Thursday, April 21, 2011
By Harry Forbes
As a vehicle for Kathleen Turner, “High” keeps its valiant star on stage almost all evening, allowing her to run the gamut of emotions, with plenty of humorous lines amid a narrative as melodramatic as they come.
She’s Sister Jamison Connelly, a tough-talking drug counselor with a distinctly un-sisterlike vocabulary (the f- and s-words are thrown off unflinchingly throughout) who reluctantly takes on gay hustler Cody (Evan Jonigkeit), when her superior, Father Michael (Stephen Kunken) insists she do so, his true motivation (no, not what you might think) only revealed much later.
A recovered alcoholic and former user herself and, like Cody, one who spent a fair amount of time as a homeless street person, she resists at first because she knows how hopeless these cases can be. Adding to her skepticism is hearing of the death of a 14-year-old boy found in the hotel room where Cody himself nearly died.
But Father Michael won’t take no for an answer, and Sister Jamison agrees to work with the sullen, belligerent youth.
The confrontational scenes with the boy – including an especially lurid one when Cody falls off the wagon, and at the peak of his high, darts naked to and fro like the Alan Strang character in “Equus” and attempts to sexually attack the good sister -- are interspersed with monologues in which she reflects on her past and the tragic events which eventually led to her becoming a nun and her yearning for redemption.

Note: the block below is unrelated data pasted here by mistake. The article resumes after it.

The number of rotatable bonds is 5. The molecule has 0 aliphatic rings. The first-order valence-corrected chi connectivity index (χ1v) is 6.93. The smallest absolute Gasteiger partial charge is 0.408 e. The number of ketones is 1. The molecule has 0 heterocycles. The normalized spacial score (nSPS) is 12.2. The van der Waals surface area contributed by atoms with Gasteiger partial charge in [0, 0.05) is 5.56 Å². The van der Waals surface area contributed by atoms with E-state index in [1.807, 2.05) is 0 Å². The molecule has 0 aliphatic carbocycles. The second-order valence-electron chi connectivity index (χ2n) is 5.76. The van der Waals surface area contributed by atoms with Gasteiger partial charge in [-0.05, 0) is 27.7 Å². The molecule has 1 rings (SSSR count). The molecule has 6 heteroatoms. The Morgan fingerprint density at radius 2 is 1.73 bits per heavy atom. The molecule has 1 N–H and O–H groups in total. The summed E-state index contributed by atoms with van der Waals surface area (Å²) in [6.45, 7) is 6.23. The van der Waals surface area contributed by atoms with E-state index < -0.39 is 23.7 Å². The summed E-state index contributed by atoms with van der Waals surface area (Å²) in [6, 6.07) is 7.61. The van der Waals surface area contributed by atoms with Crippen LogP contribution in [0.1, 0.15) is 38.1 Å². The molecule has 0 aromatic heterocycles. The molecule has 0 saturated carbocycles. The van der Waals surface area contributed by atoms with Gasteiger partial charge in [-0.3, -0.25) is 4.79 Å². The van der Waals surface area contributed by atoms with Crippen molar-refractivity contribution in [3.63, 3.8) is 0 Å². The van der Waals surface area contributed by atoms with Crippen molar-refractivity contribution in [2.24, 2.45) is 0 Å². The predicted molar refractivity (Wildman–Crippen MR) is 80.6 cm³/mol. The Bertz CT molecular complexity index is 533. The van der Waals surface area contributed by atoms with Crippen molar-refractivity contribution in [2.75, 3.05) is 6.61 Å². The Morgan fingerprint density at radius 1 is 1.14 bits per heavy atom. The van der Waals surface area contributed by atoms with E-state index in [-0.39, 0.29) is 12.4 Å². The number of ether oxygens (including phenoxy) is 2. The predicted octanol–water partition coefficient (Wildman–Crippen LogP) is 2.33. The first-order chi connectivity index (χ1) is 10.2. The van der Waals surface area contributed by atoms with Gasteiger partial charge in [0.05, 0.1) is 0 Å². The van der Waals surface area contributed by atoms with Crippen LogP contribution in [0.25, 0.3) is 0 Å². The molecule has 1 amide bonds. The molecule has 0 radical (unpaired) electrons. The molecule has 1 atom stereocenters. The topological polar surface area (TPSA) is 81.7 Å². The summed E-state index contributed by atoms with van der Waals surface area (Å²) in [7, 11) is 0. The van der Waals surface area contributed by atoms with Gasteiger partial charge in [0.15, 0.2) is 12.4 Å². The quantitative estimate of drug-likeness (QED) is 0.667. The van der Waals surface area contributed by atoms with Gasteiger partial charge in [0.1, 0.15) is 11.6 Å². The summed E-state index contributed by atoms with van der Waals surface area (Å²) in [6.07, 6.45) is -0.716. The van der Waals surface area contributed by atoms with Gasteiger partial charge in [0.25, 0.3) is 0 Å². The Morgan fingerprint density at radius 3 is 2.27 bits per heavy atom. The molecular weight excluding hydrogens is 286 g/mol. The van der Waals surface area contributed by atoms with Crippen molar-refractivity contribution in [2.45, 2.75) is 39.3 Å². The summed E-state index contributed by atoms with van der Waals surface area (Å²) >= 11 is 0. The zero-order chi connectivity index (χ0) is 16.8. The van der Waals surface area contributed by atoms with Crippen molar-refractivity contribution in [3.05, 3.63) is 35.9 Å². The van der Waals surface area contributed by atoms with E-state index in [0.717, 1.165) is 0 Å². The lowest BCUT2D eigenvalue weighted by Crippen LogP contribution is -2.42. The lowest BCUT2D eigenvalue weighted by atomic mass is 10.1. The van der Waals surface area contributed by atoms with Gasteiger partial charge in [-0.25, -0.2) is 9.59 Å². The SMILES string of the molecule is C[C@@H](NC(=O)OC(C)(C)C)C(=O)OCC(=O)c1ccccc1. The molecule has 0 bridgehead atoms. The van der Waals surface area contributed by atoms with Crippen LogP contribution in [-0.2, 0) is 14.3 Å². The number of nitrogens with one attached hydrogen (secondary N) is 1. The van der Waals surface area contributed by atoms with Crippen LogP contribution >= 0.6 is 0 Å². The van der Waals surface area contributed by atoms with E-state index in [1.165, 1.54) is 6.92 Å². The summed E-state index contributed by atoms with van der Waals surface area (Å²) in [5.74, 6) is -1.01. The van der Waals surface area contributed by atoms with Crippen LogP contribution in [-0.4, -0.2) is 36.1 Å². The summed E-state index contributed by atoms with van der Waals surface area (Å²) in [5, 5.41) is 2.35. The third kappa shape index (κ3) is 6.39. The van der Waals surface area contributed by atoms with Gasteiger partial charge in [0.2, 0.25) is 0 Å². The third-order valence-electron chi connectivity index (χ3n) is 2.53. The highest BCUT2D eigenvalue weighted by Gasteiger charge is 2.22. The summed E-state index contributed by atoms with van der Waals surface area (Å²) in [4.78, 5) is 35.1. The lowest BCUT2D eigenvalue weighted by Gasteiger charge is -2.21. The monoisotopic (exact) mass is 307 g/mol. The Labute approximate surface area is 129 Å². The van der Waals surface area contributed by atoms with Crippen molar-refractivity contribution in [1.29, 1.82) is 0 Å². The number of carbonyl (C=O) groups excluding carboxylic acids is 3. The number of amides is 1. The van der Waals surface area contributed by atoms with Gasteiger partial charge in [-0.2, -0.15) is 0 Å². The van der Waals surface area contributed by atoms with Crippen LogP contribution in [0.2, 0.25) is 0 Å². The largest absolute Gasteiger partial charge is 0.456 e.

Sister Jamison’s back-story is fairly hair-raising (and not terribly plausible). But even when that history and her personal demons are fully revealed, her initial resistance to taking Cody on as a patient is hard to swallow. After all, wouldn’t anyone in her position want to help a lost soul?
The conviction of the performances and the stylized staging balance the more over-the-top elements. Turner’s foggy voice and commanding presence, and Jonigkeit’s extremely realistic turn are both compelling. Kunken’s role is a fairly colorless one, but he plays it well enough.
Matthew Lombardo’s script is less risible when one learns of the playwright’s own former addiction. And for all its contrivance, it must be said that “High” does hold your interest.
Rob Ruggiero, who also directed Lombardo’s lightweight but entertaining “Looped,” about Tallulah Bankhead, adapts to the very different structure here, staging Turner’s monologues effectively against set designer David Gallo’s constellation backdrop.
The show has already posted a closing notice, so you need to see it by Sunday, if so inclined.
(Booth Theatre, 222 W. 45th St., 212-239-6200 or Telecharge.com) Print this post